Creating Safer Streets – Emily Place – Transforming Emily Place into a peaceful, tranquil oasis for people to enjoy by making significant changes to the way vehicles move around the site.

Make it Safe, Make it Playful and Celebrate Tāmaki – Encourage a shift to walking, cycling and public transport. Creating streets as places including play along the way and a celebration of Tāmaki’s natural landscape and unique identity.

Pukekohe – Eat Streets and Laneway Enhancements – With a view to creating more people-centred streets and inform the future streetscape upgrades of King St, Roulston St and the laneways, Panuku proposes a series of tactical interventions and temporary activities to enhance the vibrancy of Pukekohe’s town centre. At the heart of this activity will be a relocation of the Pukekohe Markets to the town square and Rouston Street.

Maximising Mangere – Time to Thrive- New pop-up bike lanes that fix gaps in the existing network, including co-design to help choose locations for pop-up cycle lanes and some activations to promote the new temporary bike lanes. Widening and painting of footpaths in strategic locations.  

Glen Eden Town Centre Pop-up Cycleway: Captain Scott Road – Creating safer streets, with slower traffic on Captain Scott Road, The aim is to provide a separated bike connection to Glen Eden Intermediate and Glen Eden Primary Schools, and for residents to the town centre and train station.

Community Play Streets Pilot for Tāmaki Makaurau – Testing out play streets at several residential areas in West and South Auckland. Play streets enable neighbours to temporarily restrict traffic access to their street so the space can be opened up for play, recreation and to create a sense of community.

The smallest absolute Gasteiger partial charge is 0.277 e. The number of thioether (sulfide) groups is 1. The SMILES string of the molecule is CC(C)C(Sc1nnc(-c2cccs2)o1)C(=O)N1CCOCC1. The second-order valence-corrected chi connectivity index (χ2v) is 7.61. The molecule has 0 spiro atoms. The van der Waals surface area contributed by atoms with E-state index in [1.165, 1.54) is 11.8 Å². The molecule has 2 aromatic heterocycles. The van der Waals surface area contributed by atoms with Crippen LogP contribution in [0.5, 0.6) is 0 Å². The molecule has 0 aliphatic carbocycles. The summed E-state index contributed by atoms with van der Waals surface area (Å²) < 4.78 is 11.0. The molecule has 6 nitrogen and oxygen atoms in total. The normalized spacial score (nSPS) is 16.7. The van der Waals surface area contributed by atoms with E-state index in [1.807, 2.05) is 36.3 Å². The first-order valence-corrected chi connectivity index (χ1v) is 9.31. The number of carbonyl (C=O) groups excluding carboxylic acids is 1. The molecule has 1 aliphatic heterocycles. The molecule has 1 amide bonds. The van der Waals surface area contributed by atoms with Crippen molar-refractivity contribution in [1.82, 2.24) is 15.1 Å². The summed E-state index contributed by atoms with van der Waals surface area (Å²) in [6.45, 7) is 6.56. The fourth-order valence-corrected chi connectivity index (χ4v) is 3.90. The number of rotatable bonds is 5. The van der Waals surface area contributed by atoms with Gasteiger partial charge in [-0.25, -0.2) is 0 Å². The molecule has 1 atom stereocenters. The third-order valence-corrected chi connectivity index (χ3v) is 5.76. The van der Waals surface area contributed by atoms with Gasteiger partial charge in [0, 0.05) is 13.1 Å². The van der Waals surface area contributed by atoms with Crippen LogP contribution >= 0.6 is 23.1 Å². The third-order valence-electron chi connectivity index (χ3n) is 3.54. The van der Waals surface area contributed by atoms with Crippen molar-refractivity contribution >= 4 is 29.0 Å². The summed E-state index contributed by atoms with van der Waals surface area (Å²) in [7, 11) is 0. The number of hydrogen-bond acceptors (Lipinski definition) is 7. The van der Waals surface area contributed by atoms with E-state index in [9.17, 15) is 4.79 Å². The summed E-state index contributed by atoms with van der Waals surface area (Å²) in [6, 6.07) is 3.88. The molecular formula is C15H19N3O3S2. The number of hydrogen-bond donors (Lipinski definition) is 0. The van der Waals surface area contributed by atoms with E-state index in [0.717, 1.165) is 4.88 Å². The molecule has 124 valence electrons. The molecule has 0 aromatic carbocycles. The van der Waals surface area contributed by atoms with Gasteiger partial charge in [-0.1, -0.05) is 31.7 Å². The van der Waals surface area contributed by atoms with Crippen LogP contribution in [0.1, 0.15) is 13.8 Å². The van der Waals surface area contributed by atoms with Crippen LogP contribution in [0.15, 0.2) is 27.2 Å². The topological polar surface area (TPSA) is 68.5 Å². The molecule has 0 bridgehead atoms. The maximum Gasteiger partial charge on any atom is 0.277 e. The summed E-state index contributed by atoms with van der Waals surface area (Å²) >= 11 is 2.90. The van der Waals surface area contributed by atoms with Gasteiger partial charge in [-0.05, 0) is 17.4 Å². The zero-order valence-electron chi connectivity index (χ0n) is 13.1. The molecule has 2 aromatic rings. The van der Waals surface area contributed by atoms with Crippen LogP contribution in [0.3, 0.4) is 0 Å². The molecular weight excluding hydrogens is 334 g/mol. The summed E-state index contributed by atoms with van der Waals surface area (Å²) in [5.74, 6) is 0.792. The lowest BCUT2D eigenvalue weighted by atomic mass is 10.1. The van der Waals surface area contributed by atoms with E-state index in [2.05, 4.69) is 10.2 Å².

Source: Our Auckland

So five projects in Southern Auckland with Manukau picking up one which is timely given I just submitted a paper of Tactical Urbanism in Manukau, and recently received feedback from Auckland Transport on cycling in Manukau:

Ronwood Avenue also sits within the study area for the Manukau Cycling Business Case which will identify a network of cycling improvements for Manukau with a particular focus on the metro centre. This business case will commence in the coming months with initial public engagement indicatively planned for late 2020.

Auckland Transport in reply to my Ronwood Avenue Boulevard Request. August 2020

The Manukau and Mangere projects are part of the Safe and Healthy Streets program which is a wider strategic program of low speed streets and encouragement of active modes through South Auckland.

Can’t wait to see the diagrams come out!

Tyler Street Tactical Urbanism. Source: Auckland Council